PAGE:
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UNESCO HIV and Health Education Clearinghouse

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  1. Systematic review of the role of external contributors in school substance use education

    Purpose: A literature review was conducted to evaluate the effectiveness of external contributors (anyone other than a teacher at the school) in delivering school‐based drug, alcohol and tobacco education (substance use education) programmes. Design/methodology/approach: The review focused upon literature published from 1990 onwards in English. Published reports were identified via electronic searches, supplemented by hand searching of relevant journals. Relevant organisations and individuals were contacted to identify low circulation, difficult to acquire (grey) literature. …

  2. Interventions for adolescent substance abuse: an overview of systematic reviews

    Many unhealthy behaviors often begin during adolescence and represent major public health challenges. Substance abuse has a major impact on individuals, families, and communities, as its effects are cumulative, contributing to costly social, physical, and mental health problems. The authors conducted an overview of systematic reviews to evaluate the effectiveness of interventions to prevent substance abuse among adolescents. They report findings from a total of 46 systematic reviews focusing on interventions for smoking/tobacco use, alcohol use, drug use, and combined substance abuse. …

  3. A systematic review of the role of school-based healthcare in adolescent sexual, reproductive, and mental health

    Background: Accessible sexual, reproductive, and mental healthcare services are crucial for adolescent health and wellbeing. It has been reported that school-based healthcare (SBHC) has the potential to improve the availability of services particularly for young people who are normally underserved. Locating health services in schools has the potential to reduce transport costs, increase accessibility and provide links between schools and communities. Methods: A systematic review of the literature was undertaken. …

  4. How school meals contribute to the sustainable development goals: a collection of evidence

    School meals have multiple benefits and there is hard evidence that supports this claim. However, due to the multi-faceted nature of school meals, it is difficult to obtain a complete overview of the evidence. This paper attempts to give such an overview. It collects existing, independent evidence of the benefits and impacts of school meals and uses the Sustainable Development Goals (SDGs) as thematic areas to organize the evidence. The paper also gives an indication of the specific targets to which school meals can contribute. …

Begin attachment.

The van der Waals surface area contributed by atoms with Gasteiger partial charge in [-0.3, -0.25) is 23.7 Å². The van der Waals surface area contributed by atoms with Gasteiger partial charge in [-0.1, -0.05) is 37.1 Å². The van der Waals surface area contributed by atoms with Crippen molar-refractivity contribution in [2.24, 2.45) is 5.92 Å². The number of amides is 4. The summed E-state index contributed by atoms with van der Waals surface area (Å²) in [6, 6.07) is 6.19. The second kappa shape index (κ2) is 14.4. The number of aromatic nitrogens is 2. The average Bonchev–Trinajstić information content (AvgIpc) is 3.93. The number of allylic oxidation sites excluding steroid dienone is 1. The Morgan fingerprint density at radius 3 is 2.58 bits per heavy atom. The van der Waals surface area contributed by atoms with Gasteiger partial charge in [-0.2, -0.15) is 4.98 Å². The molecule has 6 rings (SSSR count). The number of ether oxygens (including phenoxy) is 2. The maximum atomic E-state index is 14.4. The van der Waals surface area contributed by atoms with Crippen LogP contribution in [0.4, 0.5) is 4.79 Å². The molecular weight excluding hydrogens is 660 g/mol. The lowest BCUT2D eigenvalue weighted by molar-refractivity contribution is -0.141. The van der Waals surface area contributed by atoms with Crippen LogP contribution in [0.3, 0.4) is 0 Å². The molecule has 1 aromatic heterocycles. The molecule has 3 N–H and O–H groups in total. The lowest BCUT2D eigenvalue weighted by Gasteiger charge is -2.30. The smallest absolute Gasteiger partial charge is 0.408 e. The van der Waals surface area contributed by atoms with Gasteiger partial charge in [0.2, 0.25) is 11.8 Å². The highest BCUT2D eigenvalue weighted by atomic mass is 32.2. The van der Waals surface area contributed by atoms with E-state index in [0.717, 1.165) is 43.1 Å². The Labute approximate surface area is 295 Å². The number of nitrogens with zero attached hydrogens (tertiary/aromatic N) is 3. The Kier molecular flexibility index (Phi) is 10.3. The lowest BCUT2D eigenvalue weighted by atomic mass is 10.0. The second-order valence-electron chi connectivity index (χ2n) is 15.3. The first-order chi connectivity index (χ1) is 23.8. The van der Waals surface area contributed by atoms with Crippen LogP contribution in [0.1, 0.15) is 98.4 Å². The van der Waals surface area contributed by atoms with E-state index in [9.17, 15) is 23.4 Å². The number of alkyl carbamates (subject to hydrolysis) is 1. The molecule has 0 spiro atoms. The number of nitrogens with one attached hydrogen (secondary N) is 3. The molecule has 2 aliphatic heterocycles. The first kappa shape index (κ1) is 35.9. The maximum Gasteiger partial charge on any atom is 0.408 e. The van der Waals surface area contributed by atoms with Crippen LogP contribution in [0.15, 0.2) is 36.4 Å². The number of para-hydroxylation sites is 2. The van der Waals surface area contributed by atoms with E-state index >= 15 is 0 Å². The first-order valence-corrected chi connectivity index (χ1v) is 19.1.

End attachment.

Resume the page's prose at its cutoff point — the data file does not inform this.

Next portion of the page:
5. An agenda for policy and action to support girls through puberty and menarche

    Puberty and menstruation are a fundamental part of the second decade of girls’ lives. Yet many girls in low and middle-income countries know very little about the physical and emotional changes that are part of growing up. …

  6. Attention to menstrual hygiene management in schools: An analysis of education policy documents in low- and middle-income countries

    Recent decades have seen a push for gender parity in education in low resource countries. Attention is shifting to how school environments hinder the achievement of gender equality. One effort, primarily led by the water, sanitation and hygiene sector, includes a focus on the needs of menstruating girls.

  7. Girls in control: Compiled findings from studies on menstrual hygiene management of school girls. Ethiopia, South Sudan, Tanzania, Uganda, Zimbabwe

    SNV launched the five-country Girls in Control menstrual hygiene pilot programme in January 2014, building on insights and experience gained from implementing school-based water, sanitation and hygiene (WASH) programmes in 14 countries. This report presents the findings of baseline studies on the menstrual hygiene management of schoolgirls, conducted in the five project countries: Ethiopia, South Sudan, Tanzania, Uganda and Zimbabwe.

  8. The Sexual and reproductive health needs of very young adolescents aged 10–14 in developing countries: what does the evidence show?